BANGKOK — A look at recent developments in the South China Sea, where China is pitted against smaller neighbors in multiple disputes over islands, coral reefs and lagoons in waters crucial for global commerce and rich in fish and potential oil and gas reserves:
EDITOR’S NOTE: This is a weekly look at the latest key developments in the South China Sea, home to several territorial conflicts that have raised tensions in the region.
PHILIPPINES DOESN’T WANT TO BE USED FOR U.S. FREEDOM OF NAVIGATION MISSIONS
The Philippines has again thumbed its nose at the U.S., its longtime defense ally, saying it won’t be used as a springboard for U.S. ships and planes conducting operations that challenge China in the South China Sea.
Defense Secretary Delfin Lorenzana said that the Philippines will not allow its territory to be used as a staging ground for U.S. patrols — a possible departure from the current policy that allows U.S. aircraft, ships and submarines access to designated Philippine military bases under a 2014 defense agreement.
Lorenzana said U.S. ships and planes can use Guam or Okinawa in Japan for South China Sea missions. But he said they can still refuel and resupply in the Philippines after conducting such maneuvers, not before.
State Department spokeswoman Elizabeth Trudeau said she could not comment on Lorenzana’s remarks as she hadn’t seen them, but added: “Our adherence to freedom of navigation is well known. You know, we will fly, we will sail anywhere within international waters and we will continue that.”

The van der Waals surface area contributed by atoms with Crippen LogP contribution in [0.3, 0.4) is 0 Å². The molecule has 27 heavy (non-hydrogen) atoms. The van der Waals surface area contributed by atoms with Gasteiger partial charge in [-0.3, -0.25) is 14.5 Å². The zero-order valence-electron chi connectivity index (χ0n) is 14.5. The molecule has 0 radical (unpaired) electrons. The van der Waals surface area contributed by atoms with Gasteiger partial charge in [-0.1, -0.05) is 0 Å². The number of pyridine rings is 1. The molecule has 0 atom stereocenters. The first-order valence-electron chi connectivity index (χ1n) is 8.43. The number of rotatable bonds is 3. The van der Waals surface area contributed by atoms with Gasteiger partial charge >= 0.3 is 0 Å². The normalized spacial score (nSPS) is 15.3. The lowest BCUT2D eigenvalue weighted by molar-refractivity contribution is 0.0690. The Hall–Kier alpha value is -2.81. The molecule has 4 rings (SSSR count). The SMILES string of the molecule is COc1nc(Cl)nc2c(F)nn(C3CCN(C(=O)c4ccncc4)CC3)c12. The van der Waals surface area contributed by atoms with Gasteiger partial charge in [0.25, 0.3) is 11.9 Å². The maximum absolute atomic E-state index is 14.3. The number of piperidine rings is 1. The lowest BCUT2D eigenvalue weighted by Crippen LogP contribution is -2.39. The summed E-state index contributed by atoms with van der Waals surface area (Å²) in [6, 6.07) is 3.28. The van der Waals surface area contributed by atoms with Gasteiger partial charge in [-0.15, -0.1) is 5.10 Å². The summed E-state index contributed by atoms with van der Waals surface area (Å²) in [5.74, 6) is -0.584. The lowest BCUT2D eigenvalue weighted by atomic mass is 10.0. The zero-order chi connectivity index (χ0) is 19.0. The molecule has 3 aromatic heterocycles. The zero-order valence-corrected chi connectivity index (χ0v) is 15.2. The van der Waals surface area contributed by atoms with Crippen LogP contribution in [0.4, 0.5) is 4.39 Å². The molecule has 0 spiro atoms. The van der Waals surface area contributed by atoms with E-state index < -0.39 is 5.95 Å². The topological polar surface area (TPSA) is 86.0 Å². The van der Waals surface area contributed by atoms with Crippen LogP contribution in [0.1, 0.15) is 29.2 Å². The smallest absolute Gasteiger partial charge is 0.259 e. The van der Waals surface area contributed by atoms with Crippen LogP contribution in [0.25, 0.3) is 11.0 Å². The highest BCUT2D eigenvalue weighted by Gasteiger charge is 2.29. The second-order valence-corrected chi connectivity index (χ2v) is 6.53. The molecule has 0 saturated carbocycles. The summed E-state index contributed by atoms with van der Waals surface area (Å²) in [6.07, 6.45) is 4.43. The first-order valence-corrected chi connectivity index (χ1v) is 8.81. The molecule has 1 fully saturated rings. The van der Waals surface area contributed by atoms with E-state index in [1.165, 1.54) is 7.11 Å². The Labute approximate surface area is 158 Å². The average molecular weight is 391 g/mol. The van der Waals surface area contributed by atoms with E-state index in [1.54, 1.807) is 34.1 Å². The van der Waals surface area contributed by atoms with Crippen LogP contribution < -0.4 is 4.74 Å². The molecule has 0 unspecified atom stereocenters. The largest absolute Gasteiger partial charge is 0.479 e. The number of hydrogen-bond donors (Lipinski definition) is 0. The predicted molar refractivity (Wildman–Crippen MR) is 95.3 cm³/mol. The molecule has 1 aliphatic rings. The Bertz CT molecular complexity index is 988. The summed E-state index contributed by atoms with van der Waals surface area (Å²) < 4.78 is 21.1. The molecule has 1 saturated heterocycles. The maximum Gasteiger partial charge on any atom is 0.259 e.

Lt. Gen. Stephen Lanza, the commander of the U.S. Army’s I Corps who leads international military exercises in the Pacific, said that the U.S. military was prepared to change next year’s joint exercises with the Philippines to humanitarian and disaster relief training.
“If we change the training, we would probably look at putting a different force and a different capability in the Philippines versus the initial one that had been planned to go there,” he told Voice of America, referring to the initial focus on the Philippines’ territorial defense.
President Rodrigo Duterte has reached out to China to try to smooth over the territorial disputes. He also said he wants to scale back the Philippines’ military engagements with the U.S., including scuttling a plan to carry out joint patrols with the U.S. Navy in the disputed waters, which he said China opposes.
But Manila still continues to rely on Washington. On Friday, the Philippine navy took delivery of a third frigate decommissioned from the U.S. Coast Guard.
US, CHINA REACT TO VIETNAM’S REPORTED ISLAND DREDGING
The United States has called on Vietnam and other claimants to refrain from reclamation and militarization activities in contested South China Sea waters following reports that Hanoi has carried out dredging on one of the features it occupies in the Spratlys.
State Department spokeswoman Elizabeth Trudeau told reporters that the U.S. is aware of the reports.
“We have consistently warned that reclamation and militarization in contested areas of the South China Sea will risk driving a destabilizing and escalatory trend. We encourage all claimants to take steps to lower tensions and peacefully resolve differences,” she said.